Longest Rivers in Canada: Nature’s Grand Flow

Narayani BhardwajJanhavi Ramesh Kowligi
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The longest rivers in Canada can be determined based on their length. However, the length of the river can be of its main stem.

Meanwhile, the Mackenzie River forms Canada’s longest river system. But it includes the combined length of the mainstream.

1. Rivers of the North: Canada’s Lengthy Water Wonders

There are about 67 of the longest rivers in Canada. These are more than 600 kilometers long. Given below is a brief overview of the five longest rivers in Canada.

1.1. Mackenzie River

Image by thecanadianencyclopedia.ca

The Mackenzie River is the first longest river in Canada. It is located in the Canadian Boreal Forest in the Northwest Territories. It serves as Canada’s longest river system. The main river streams inside the Northwest Territories in Canada. Meanwhile, the five other tributaries flow through the different territories in Canada.

The main stem of the river is 1,738 kilometers long. Along with the length of its tributaries, it has a length of 4,241 kilometers. This is the longest river length in Canada.

It flows from the north-northwest. Further, it blends into the Arctic Ocean. It is the most significant river that blends into the Arctic Ocean from the side of North America.

In addition to its tributaries, it forms the world’s 13th-largest river system. Several basins of the river are vast in natural resources. Lumber, Uranium, Oil, Gas, Zinc, Gold, and Tungsten are all found in the basins. The size of the basin is 1,783,912 square kilometers.

Mackenzie River

Its tributaries include the Bouvier River, Kakisa River, Trout River, Great Slave Lake, Jean Marie River, Redknife River, and Horn River. Moreover, Spence River, Liard River, Trail River, Root River, Martin River, and Harris River are also included.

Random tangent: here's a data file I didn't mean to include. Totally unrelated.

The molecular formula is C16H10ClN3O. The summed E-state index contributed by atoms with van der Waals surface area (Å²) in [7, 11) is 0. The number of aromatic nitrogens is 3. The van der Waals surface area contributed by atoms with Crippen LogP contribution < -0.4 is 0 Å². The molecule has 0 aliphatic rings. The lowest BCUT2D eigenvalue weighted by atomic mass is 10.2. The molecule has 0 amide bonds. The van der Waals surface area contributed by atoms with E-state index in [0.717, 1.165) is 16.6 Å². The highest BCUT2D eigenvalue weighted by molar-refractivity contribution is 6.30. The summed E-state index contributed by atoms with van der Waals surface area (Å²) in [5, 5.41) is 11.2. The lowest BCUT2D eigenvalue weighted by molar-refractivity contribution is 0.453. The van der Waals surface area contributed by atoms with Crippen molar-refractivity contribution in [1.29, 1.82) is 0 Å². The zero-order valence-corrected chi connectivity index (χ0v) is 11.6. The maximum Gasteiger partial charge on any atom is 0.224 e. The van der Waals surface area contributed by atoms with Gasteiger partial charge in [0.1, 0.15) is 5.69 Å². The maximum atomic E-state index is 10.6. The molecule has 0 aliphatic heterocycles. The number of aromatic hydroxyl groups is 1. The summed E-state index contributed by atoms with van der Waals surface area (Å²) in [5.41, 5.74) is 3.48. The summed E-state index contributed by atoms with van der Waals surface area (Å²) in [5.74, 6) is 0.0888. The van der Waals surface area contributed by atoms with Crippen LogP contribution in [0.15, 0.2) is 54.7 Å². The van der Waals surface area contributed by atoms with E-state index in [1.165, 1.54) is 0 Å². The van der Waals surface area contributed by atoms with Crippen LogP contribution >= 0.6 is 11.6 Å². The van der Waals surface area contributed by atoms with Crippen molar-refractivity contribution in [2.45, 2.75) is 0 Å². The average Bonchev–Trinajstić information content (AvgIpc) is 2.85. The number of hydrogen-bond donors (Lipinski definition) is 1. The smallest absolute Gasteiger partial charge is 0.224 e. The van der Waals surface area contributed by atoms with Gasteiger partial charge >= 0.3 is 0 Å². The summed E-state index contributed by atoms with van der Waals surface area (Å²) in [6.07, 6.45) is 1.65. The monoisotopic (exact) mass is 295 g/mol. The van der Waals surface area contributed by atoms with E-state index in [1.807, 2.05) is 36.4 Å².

Rengleng River, Peel River, Arctic Red River, Rabbit Hay River, Tree, and Thunder River are also part of it. The Ochre, Saline, Loon, Johnson, Blackwater, Dahadinni, Little Bear, Tsintu, and Tieda rivers are also tributaries.

The following are the largest tributaries of Mackenzie River:

  • Liard River (1,115 kilometers)
  • Peel River (580 kilometers)
  • Arctic Red River (500 kilometers)
  • Keele River (410 kilometers)
  • Mountain River (370 kilometers)
  • Redstone River (289 kilometers)
  • Root River (220 kilometers)
  • North Nahanni River (200 kilometers)
  • Great Bear River (113 kilometers)

1.2. Yukon River

Image by thecanadianencyclopedia.ca

The Yukon River streams in the Yukon Territory in Canada. Yukon was named after this river. This river is 3,190 kilometers long. It makes the Yukon River the second of the five longest rivers in Canada.

The river is the vital watercourse of North America. It begins from British Columbia and flows via the Yukon Territory. The river’s lower half flows through the U.S. state of Alaska.

It discharges into the Bering Sea. It was a significant means of transportation from the 1890s onwards. Yukon and Alaska’s longest river is the Yukon River. Tributaries of the Yukon River are spread into Yukon Territory and Alaska.

The following are tributaries in the Yukon Territory:

  • Fortymile River
  • Sixtymile River
  • Klondike River
  • Indian River
  • White River

Following is the list of tributaries in the Alaska region:

  • Porcupine River
  • Christian River
  • Chandalar River
  • Seventy mile River
  • Hess Creek
  • Kandik River
  • Tatonduk River
  • Nation River
  • Garnet Creek